The Hina Doll girl's festival was in March, but the boys' Children's Day is coming up May 5. Emperor and Empress dolls are displayed for girls in March, and samurai helmets like this one below are displayed for boys in May. These helmet displays were not cheap. They were a few hundred dollars each.

With all the gun law stuff going on in the states right now, I thought this t-shirt in a trendy Japanese store was interesting...

There's nothing quite like booze and coffee with jazz...

Of course, we ate at Chili's again Tuesday night and then had to rush back to the hotel by 7 p.m. because WWE Smackdown was on. Fortunately, I had downloaded the season premier of Mad Men, so I plugged my headphones in to my iPad and tuned out the steroid-laced soap opera the boys were transfixed on.

We thought we would be woken up at 8 a.m. sharp Wednesday by ship horns again, but we weren't. After eating breakfast and packing up, we hit the road.

Now, a little information about Japan's expressways. Expressways are a lot like the American interstate highways system in looks and basic function, but it's not free. Not by a long shot. There are surface streets to get everywhere in Japan, but taking those will take you twice as long thanks to traffic and signals. So, if you want to get anywhere in a reasonable amount of time, you have to take the expressways. The one that goes through Iwakuni is called the Sanyo. You take it northeast and it takes you to Hiroshima. You take it southwest and it takes you to Kyushu, the next island over and home to Fukuoka, Nagasaki, Mt. Aso and Sasebo. But it is a total of five expressways to get to Sasebo. As long as I have good directions and pay attention, that many freeways is not a problem for this Southern California girl. It's like taking the 5 to the 55 to the 91 to the 15 to get to the desert. No problem.

The only problem is that an error not only costs you time and gas, but it costs you tolls. Where in the states there is a get off every mile or two where you can turn around, get food, get gas, etc., express ways in Japan have scheduled rest stops and get offs are sometimes 30 kilometers or more apart, which is about 18 miles. Round trip from Iwakuni to Sasebo, I paid about 16,000 yen in tolls. That's about $165, just to use the expressways. On the way home, I went through the wrong entrance to a toll gate and accidentally got off the expressway. I couldn't find the interchange to get going to the way I wanted to go so I had to the wrong way for about 10 km and then get off, turn around and get back on. That mistake cost me another $9 in tolls. You can see how this can start to add up...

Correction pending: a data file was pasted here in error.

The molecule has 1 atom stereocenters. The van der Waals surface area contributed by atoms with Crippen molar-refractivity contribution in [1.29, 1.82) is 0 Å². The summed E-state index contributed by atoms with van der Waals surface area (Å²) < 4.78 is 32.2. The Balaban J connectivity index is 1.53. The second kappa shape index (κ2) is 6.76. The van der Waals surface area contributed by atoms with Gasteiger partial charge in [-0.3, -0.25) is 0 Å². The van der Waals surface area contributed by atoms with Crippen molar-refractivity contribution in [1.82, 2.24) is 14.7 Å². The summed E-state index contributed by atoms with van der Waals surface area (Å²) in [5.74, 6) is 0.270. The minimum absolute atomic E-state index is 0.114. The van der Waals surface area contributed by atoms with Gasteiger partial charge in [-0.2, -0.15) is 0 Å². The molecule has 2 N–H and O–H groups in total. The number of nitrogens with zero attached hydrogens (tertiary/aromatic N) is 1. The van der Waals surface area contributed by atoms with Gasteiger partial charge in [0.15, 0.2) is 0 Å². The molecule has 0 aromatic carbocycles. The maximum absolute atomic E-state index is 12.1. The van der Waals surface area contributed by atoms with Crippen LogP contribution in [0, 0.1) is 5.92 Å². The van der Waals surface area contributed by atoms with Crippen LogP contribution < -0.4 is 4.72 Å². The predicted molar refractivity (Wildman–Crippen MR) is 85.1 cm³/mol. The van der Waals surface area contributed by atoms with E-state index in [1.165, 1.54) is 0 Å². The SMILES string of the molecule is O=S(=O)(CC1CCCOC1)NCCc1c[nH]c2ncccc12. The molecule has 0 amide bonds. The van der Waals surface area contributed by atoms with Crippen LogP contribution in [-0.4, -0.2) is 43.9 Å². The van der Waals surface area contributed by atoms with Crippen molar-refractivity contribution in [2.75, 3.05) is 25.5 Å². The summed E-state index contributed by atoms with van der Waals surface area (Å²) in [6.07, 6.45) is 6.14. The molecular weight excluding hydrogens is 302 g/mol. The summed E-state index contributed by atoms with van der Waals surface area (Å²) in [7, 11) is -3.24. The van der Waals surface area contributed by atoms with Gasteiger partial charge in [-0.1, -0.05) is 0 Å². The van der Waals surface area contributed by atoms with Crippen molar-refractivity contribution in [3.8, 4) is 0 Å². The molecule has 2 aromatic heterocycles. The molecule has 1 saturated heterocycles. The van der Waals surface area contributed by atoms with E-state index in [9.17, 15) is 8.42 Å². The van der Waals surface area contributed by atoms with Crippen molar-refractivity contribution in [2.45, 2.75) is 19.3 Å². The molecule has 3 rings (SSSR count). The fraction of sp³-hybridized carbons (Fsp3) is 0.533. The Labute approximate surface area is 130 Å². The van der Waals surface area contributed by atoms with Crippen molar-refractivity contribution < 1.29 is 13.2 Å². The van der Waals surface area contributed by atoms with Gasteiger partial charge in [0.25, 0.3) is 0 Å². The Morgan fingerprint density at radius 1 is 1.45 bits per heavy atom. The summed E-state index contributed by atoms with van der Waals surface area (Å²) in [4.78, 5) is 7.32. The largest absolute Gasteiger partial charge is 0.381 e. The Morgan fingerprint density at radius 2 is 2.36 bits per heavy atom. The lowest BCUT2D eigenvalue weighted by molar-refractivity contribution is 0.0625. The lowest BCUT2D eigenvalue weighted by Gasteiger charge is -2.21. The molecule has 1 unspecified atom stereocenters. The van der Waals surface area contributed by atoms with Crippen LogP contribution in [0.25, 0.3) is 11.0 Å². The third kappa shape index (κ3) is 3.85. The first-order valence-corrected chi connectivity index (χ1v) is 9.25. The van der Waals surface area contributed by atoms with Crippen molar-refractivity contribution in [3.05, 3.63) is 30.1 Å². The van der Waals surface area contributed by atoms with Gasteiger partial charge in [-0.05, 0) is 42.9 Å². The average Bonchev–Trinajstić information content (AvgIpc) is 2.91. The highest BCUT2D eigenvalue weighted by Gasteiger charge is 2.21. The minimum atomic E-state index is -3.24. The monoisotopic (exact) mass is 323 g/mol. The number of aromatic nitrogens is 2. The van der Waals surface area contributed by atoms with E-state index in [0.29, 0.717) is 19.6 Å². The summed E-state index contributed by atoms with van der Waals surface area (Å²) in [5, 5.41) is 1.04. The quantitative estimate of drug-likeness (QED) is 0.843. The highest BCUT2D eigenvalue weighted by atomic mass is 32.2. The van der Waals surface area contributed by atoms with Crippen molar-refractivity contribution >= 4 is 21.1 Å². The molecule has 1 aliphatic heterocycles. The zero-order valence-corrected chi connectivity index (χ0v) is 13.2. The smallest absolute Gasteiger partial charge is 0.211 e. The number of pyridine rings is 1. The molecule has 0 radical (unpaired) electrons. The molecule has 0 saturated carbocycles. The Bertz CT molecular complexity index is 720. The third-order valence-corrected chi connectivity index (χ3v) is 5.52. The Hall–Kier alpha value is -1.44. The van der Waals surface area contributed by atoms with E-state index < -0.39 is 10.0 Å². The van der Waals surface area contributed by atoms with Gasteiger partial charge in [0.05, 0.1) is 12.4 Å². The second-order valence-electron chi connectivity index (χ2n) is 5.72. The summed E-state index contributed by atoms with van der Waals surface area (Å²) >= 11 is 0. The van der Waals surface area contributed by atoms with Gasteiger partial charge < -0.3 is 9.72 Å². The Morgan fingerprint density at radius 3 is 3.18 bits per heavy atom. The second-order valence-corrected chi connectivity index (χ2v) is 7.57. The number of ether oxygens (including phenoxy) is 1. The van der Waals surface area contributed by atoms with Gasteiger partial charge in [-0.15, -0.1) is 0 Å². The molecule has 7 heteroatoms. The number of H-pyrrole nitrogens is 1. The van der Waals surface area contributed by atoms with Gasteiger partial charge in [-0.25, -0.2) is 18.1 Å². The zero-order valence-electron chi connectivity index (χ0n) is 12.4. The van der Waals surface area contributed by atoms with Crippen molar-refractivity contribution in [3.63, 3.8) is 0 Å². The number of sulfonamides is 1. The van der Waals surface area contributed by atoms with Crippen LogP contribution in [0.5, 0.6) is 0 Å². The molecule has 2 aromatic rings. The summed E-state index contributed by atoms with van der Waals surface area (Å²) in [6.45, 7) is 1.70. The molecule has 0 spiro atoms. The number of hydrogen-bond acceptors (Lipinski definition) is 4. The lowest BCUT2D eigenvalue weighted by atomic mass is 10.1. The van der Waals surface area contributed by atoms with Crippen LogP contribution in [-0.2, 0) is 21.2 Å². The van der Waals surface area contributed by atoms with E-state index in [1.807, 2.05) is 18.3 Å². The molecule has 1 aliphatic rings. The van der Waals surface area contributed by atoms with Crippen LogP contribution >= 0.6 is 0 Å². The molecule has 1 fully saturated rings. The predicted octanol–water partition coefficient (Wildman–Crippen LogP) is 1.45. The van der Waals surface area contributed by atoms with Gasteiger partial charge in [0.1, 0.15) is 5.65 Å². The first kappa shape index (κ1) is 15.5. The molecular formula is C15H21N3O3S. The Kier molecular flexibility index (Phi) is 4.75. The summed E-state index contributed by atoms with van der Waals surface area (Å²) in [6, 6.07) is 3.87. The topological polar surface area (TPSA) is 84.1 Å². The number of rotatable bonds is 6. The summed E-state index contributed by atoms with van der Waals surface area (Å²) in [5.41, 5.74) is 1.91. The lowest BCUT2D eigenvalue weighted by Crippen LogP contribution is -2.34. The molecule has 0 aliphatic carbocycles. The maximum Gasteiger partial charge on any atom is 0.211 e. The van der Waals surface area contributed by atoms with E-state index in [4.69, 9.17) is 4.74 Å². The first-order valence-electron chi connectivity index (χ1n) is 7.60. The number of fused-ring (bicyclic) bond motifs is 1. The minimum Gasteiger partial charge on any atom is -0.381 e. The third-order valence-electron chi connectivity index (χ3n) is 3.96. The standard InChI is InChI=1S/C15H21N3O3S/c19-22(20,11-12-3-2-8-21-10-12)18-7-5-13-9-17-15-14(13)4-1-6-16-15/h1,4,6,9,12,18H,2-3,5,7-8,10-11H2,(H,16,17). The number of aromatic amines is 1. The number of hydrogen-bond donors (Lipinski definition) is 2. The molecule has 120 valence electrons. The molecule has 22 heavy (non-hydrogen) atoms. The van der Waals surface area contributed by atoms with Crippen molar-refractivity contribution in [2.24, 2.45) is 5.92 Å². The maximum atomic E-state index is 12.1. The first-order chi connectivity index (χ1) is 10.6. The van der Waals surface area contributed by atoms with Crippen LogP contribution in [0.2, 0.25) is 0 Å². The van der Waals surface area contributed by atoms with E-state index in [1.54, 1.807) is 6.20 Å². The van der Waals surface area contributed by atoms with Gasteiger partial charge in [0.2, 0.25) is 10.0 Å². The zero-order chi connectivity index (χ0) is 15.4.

As I mentioned, there are two types of "get offs" on a Japanese express way: exits and rest stops. Because you have to pay tolls every time you get on and off the expressway, these rest stops are available to travelers. They vary in their amenities, but all of them have at least bathrooms and vending machines. Most have coffee shops and restaurants.

The exits are what get you use to get completely off the expressway and on your way to your destination. The sign below shows upcoming rest stops and the amenities they provide:

This sign shows an exit:

This sign tells me there is construction going on ahead. I know that because I can read the picture. :) There was A LOT of construction going on, but it really didn't slow the flow of traffic much.

Directional signs that tell me which way to go. All directional expressway signs are in English, which is nice.

From Sasebo to Iwakuni it is about 360 km (225 miles) and 44 tunnels. The average speed limit is 80 km an hour (about 50 mph), but I think this is a mere suggestion from the way I was getting passed when I attempted to follow the rules. After awhile I stepped it up and found that I was comfortable driving between 100 and 110 kph, which makes sense because that is about 65-70 mph, the standard for most American highways. Of course, I usually drive 80-85 mph on standard American highways, but I also know how to communicate with police if I am pulled over. I am not sure if crying and batting my eyelashes would work with Japanese police. Plus, it is not an international incident if I am speeding in America. Hopefully I will not get a photo of myself driving and a speeding ticket in the mail, which, from what I understand, is how the Japanese handle that sort of thing. I hope I never have to find out.

Regardless, I am much more confident when traveling on the expressways now, I just need to make sure I have plenty of yen for tolls, and budget accordingly. I will now also appreciate America's FREEways and never complain about the cost of the toll roads when I come across one. They're still cheaper than the ones in Japan.